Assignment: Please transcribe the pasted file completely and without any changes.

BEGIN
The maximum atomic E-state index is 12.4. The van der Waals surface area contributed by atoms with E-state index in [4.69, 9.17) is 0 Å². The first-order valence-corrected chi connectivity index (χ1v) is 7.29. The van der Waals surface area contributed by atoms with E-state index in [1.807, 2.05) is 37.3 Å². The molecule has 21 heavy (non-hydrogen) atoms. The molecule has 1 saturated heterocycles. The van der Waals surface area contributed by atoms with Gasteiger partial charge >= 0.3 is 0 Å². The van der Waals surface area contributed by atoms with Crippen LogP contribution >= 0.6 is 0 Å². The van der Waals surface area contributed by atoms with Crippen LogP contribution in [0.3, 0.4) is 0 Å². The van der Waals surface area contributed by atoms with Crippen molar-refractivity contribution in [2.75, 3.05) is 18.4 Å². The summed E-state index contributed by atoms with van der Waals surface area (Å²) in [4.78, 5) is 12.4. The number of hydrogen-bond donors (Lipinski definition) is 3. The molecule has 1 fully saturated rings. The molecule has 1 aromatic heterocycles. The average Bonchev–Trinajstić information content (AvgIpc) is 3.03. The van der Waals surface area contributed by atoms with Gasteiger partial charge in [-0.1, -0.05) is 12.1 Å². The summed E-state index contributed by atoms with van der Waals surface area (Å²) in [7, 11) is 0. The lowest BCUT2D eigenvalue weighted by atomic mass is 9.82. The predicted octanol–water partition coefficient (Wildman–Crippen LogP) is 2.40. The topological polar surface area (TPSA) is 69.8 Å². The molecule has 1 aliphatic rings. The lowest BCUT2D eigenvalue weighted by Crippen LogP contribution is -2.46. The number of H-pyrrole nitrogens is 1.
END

The maximum atomic E-state index is 12.4. The van der Waals surface area contributed by atoms with E-state index in [4.69, 9.17) is 0 Å². The first-order valence-corrected chi connectivity index (χ1v) is 7.29. The van der Waals surface area contributed by atoms with E-state index in [1.807, 2.05) is 37.3 Å². The molecule has 21 heavy (non-hydrogen) atoms. The molecule has 1 saturated heterocycles. The van der Waals surface area contributed by atoms with Gasteiger partial charge >= 0.3 is 0 Å². The van der Waals surface area contributed by atoms with Crippen LogP contribution >= 0.6 is 0 Å². The van der Waals surface area contributed by atoms with Crippen LogP contribution in [0.3, 0.4) is 0 Å². The van der Waals surface area contributed by atoms with Crippen molar-refractivity contribution in [2.75, 3.05) is 18.4 Å². The summed E-state index contributed by atoms with van der Waals surface area (Å²) in [4.78, 5) is 12.4. The number of hydrogen-bond donors (Lipinski definition) is 3. The molecule has 1 fully saturated rings. The molecule has 1 aromatic heterocycles. The average Bonchev–Trinajstić information content (AvgIpc) is 3.03. The van der Waals surface area contributed by atoms with Gasteiger partial charge in [-0.1, -0.05) is 12.1 Å². The summed E-state index contributed by atoms with van der Waals surface area (Å²) in [7, 11) is 0. The lowest BCUT2D eigenvalue weighted by atomic mass is 9.82. The predicted octanol–water partition coefficient (Wildman–Crippen LogP) is 2.40. The topological polar surface area (TPSA) is 69.8 Å². The molecule has 1 aliphatic rings. The lowest BCUT2D eigenvalue weighted by Crippen LogP contribution is -2.46. The number of H-pyrrole nitrogens is 1.